Nearly 50% of Landlords Could Sell if Section 21 Abolished
Nearly 50% of Landlords Could Sell if Section 21 Abolished:
Change of Law
The Residential Landlords’ Association (RLA) carried out a survey.
It was based on the planned abolishment of the “no-fault” eviction process.
The result shows the possible reaction of English residential landlords to this abolishment.
Almost 50% of these landlords would sell some or all of their rental properties.
Section 21 “no-fault” eviction process was launched in the 1988 Housing Act.
This process led to the beginning of the growth in rental housing provision in the last 30 years.
However, following its removal, there may be uncertainty for landlords.
These homeowners may also experience delays and expense.
The landlords stated that they may have problems with evicting bad renters.
This may still be the case even if they have legitimate reasons.
The landlord membership associations also voiced their opinion on the matter.
The associations claim that the abolishment would make landlords sell their properties.
Also, it would lead to undersupply of rented apartments.
Notably, rented apartments are already undersupplied.
Therefore, the abolishment would cause increases in rent for available units.
Hence, the effect would affect both the homeowners and prospective tenants.
Recent RLA Survey
This recent RLA survey was the biggest ever survey conducted by the association.
Over 6,500 homeowners and agents took part in it.
From the findings, 46% of the landlords have plans to sell their properties.
Apart from section 21, there are other reasons for this desire to sell their properties.
The private landlords feel that the current government has a campaign against them.
One of the reasons is the recent several changes in the regulations.
Moreover, private landlords are dealing with many tax increases, especially Section 24.
As a result, this could be the deal-breaker for lots of private landlords.
In fact, many of them are giving up on property investments already.
About 40% of the landlords surveyed noted that they were looking at the situation.
They were hopeful that the government would change the plan soon.
After the decision of the government, they would then make a decision.
The decision may be to stop offering rental properties or continue.
The warning from the Royal Institution of Chartered Surveyors (RICS)
Also, the Royal Institution of Chartered Surveyors (RICS) reacted to this situation.
This body issued a stringent warning.
It claimed that there would be an average increase of 3% annually in private rents.
This increase is projected to happen over the next five years.
Based on the warning, this increase would depend on if landlords leave the market or not.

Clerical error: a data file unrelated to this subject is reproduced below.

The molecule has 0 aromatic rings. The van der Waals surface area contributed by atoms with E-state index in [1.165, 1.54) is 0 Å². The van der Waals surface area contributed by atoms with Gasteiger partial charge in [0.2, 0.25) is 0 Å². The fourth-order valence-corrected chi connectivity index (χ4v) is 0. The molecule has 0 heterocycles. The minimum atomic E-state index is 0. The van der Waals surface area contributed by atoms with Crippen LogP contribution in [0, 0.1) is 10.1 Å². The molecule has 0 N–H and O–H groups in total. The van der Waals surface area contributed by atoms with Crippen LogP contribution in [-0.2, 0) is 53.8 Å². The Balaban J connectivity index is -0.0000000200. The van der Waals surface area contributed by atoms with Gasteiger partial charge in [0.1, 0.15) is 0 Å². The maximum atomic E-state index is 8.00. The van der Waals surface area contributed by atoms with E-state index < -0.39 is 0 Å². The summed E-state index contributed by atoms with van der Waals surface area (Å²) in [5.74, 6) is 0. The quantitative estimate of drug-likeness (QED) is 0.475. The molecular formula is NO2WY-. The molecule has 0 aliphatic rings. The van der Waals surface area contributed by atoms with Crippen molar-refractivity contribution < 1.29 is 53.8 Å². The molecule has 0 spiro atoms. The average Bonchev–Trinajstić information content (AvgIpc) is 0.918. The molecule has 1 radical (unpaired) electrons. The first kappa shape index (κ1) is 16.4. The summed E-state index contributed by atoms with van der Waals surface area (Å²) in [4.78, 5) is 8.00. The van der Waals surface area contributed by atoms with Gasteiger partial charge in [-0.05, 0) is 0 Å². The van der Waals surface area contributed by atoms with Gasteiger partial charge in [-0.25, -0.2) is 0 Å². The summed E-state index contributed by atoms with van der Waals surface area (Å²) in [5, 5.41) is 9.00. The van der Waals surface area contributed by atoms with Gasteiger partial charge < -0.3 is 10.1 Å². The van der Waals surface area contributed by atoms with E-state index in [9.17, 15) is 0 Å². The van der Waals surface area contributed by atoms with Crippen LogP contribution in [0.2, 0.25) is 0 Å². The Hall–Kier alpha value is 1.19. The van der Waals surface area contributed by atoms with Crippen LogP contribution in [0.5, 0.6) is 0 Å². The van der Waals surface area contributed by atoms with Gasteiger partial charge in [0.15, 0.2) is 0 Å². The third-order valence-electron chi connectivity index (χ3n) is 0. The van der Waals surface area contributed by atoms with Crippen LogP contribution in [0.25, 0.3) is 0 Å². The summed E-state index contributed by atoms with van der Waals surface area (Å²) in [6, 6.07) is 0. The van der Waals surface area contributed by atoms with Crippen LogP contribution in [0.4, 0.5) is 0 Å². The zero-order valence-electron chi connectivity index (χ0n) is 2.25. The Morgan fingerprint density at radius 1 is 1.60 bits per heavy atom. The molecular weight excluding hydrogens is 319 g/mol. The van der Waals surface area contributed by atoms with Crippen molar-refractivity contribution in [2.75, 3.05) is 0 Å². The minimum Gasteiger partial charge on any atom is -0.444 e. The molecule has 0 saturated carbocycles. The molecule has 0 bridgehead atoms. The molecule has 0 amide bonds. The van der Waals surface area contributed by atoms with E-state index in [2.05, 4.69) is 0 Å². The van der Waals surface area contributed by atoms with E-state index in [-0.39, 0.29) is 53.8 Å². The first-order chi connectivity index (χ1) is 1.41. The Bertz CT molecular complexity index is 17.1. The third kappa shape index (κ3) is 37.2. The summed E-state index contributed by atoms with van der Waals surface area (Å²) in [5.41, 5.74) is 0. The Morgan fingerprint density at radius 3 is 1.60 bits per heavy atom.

This is because the demand for housing will still be on the increase.
The government took a new decision two months ago.
It announced the plans to abolish the “no-fault Section 21 repossessions.
It reiterated its plan to improve the adversarial Section 8 process.
Nevertheless, the homeowners are not confident of these plans.
There is a justification for this lack of confidence.
There is a 30% reduction in the budgets for the Justice Departments.
So, this would only lead to a slow, stressful county court system.
At the moment, to serve an eviction notice and repossess, you need about five months.
Hence, the budget reduction will likely even make the process slower and more cumbersome.
Suggested Solutions to the Issues
There are several suggested solutions.
One involves the establishment of a national chain of special housing courts.
This will cumulate all housing disputes under an organization.
As much as 91% of all respondents agreed with this suggested solution.
Nevertheless, there is scepticism over the implementation of this solution.
This is due to the cost and resources it will require.
When you consider the current public sector economic situation, the scepticism is justified.
More Opinions on the Challenges
The policy director of RLA, David Smith, made a contribution to this.
He stated that landlord confidence is very important.
Smith noted that security of tenancy is irrelevant if there are no homes to rent.
He said the demand for private rented housing is increasing.
Hence, the landlords must have confidence that they can repossess their rentals.
However, they must have legitimate reasons.
He mentioned there is a need for the system to treat renters fairly.
Nonetheless, this should not be at the expense of landlords.
Therefore, the system must encourage and support great homeowners.
Mr Smith highlighted that their survey reveals the complexity of repossession.
The court system must ensure repossession is purposeful and appropriately resourced.
However, at the moment, this is not so.
Hence, he claimed that the government must consider their planned reforms carefully.
This will ensure that they do not have to reopen the problem later in the future.
Meanwhile, the founder of Landlord Action, Paul Shamplina, sent an invitation to Housing Minister, Heather Wheeler.
Mr Shamplina wanted her to have a better knowledge of the possession process.
This knowledge will help her when making any drastic reforms.
Additionally, he encouraged the Housing Minister to consult landlords.
This will help any changes to the possession process.
He explained that landlords will think about selling their properties if the government abolishes Section 21.
Currently, the debate about the abolishment of Section 21 continues.
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